With the COVID-19 pandemic still in progress, schools are planning both in-person and remote options for learning this year. For those in areas with less internet access, remote learning presents particular challenges.
“Everyone has challenges, whether you’re urban, rural or suburban … but broadband access is a major issue,” said Dalton Summers, superintendent for River View Local School District, in Coshocton County, Ohio. “I think that our state is starting to see it … I think that this is the reality smacking them in the face a little bit.”
Only about 68% of the households in Coshocton County have broadband access, according to the U.S. Census Bureau.
The Ohio Controlling Board approved funds for a grant program for hotspots and internet-enabled devices for students July 27.
The BroadbandOhio Connectivity Grant Program will be funded with $50 million from the CARES Act, a federal coronavirus relief bill.
This approval comes just weeks before some Ohio schools start up again for the 2020-2021 school year.
River View Local School District is starting out with two options for students this fall: face-to-face learning, or remote learning. All students, including face-to-face students, will learn remotely on Mondays, so that teachers have time for staff meetings and planning.
The same teachers will be teaching online and in-person classes, so on days where some students are meeting in-person, those teachers will be using all of their free periods to work with remote students.
Right now, the county is in the yellow designation for the Ohio Public Health Advisory System, though Summers said it was in orange just a couple of weeks ago. So far, about 70% of families are planning on the face-to-face option for their students, based on survey responses.
“I think the key word there is options,” Summers said. “So what we would not do is require everybody to come face-to-face.”
But this means that the district will also need to be flexible and prepared to shift to remote learning “on a moment’s notice.”
If the county goes into the red designation, the face-to-face students will be split into two groups. One group will meet face-to-face on Tuesdays and Thursdays. The other group will on Wednesdays and Fridays. On the days a group is not meeting face-to-face, the students in that group will learn remotely.
If the county goes into the purple designation, or if the state orders schools to close again, all students will go to fully remote learning.
Remote learning isn’t quite the same thing as online learning.
“It’s online if you can be,” Summers said.
For those who do not have internet access, the district will have offline lessons and work that can be downloaded.
This would require students to drop off their devices for teachers to grade and download assignments and lessons for them. Paper and pencil packets, which the district used this spring for students who didn’t have access, are the last resort, Summers said.
The district will provide Chromebooks to all students. In addition to broadband access issues, the census bureau indicates that about 15% of the people in the county live in poverty, and 22% of households don’t have computers.
“In order to provide as equal instruction as we can … we gotta give them the tools,” Summers said.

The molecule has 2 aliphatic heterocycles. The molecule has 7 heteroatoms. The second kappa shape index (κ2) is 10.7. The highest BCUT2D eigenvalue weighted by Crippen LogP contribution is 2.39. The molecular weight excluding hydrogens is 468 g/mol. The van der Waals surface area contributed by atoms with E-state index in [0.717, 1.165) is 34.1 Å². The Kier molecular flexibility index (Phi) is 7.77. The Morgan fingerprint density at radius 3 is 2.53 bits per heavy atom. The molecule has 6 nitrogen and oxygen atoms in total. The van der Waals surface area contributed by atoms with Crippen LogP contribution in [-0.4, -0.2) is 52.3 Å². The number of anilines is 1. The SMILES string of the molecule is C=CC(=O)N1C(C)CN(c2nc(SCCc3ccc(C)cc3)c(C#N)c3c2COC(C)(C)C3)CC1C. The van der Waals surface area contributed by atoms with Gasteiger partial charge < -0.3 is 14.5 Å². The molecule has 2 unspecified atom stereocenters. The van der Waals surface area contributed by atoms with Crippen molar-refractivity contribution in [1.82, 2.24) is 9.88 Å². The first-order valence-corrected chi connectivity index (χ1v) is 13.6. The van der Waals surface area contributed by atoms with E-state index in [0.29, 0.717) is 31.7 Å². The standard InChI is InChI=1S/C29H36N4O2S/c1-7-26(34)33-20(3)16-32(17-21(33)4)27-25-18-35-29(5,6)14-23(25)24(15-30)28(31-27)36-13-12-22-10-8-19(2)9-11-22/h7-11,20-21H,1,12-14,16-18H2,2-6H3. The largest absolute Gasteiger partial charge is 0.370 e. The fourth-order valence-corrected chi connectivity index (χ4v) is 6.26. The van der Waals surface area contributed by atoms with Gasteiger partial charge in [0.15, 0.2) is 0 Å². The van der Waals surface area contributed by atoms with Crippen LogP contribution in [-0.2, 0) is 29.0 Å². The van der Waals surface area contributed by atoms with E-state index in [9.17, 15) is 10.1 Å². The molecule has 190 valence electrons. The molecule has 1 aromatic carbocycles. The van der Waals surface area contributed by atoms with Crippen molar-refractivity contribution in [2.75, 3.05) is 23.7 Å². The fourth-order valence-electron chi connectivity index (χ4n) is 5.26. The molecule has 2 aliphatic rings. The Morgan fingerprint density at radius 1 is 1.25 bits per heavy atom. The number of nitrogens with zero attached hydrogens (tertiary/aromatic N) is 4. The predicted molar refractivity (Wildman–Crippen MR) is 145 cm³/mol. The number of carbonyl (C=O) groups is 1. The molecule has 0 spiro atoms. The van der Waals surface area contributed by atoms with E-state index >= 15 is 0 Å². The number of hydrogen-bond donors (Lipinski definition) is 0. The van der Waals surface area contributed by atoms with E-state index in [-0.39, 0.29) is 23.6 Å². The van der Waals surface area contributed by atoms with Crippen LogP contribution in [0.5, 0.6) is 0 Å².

Funding is a challenge for many districts across the state right now, amid budget challenges brought on by the pandemic.
River View Local Schools is also facing challenges due to a power plant closure last year, which resulted in $2 million in lost revenue per year for the district. Two attempts at income tax levies have been voted down. This spring, the district laid off more than 10% of its teaching staff.
State and federal COVID-19 relief funds are helping, and the district was able to use Title 1 funding to get the Chromebooks. But between PPE for students and staff, barriers for desks, cleaning supplies, maintenance for the new devices and materials for remote learning, there are a lot of needs.
“We have definitely been using those,” Summers said about state and federal relief funds. “But we will use them up, because it’s expensive.”
The new grant program in Ohio could help, Summers said.
Applications for the grant opened Aug. 10, just a few weeks before many Ohio schools begin the fall semester, and closes Aug. 21, but purchases school systems made starting July 1 this year will be eligible for support.
Originally, school districts were supposed to have to match the grant they received. But in a Aug. 7 press release, Gov. Mike DeWine’s office announced that schools would no longer have to match the grants, since multiple groups said that requirement would be a barrier for districts.
The state is also putting out a request for information from broadband and equipment providers so that schools can have a list of prices to compare for things like hotspots, laptops and other equipment, according to a July 28 press release from InnovateOhio.
The first step for Summers’s district, he said, is to identify all of the remote learners for this year. Then, the district will have to identify all of the remote learners who do not currently have internet access.
Then, it will need to find out if hotspots could work for those remote learners, since some households might not have cell service, either. If it looks like hotspots could be useful for some students, then the district may try to work with the grant program to provide hotspots.
“It is the most challenging thing that I have ever, ever faced, in 24 years of this, by far,” Summers said.
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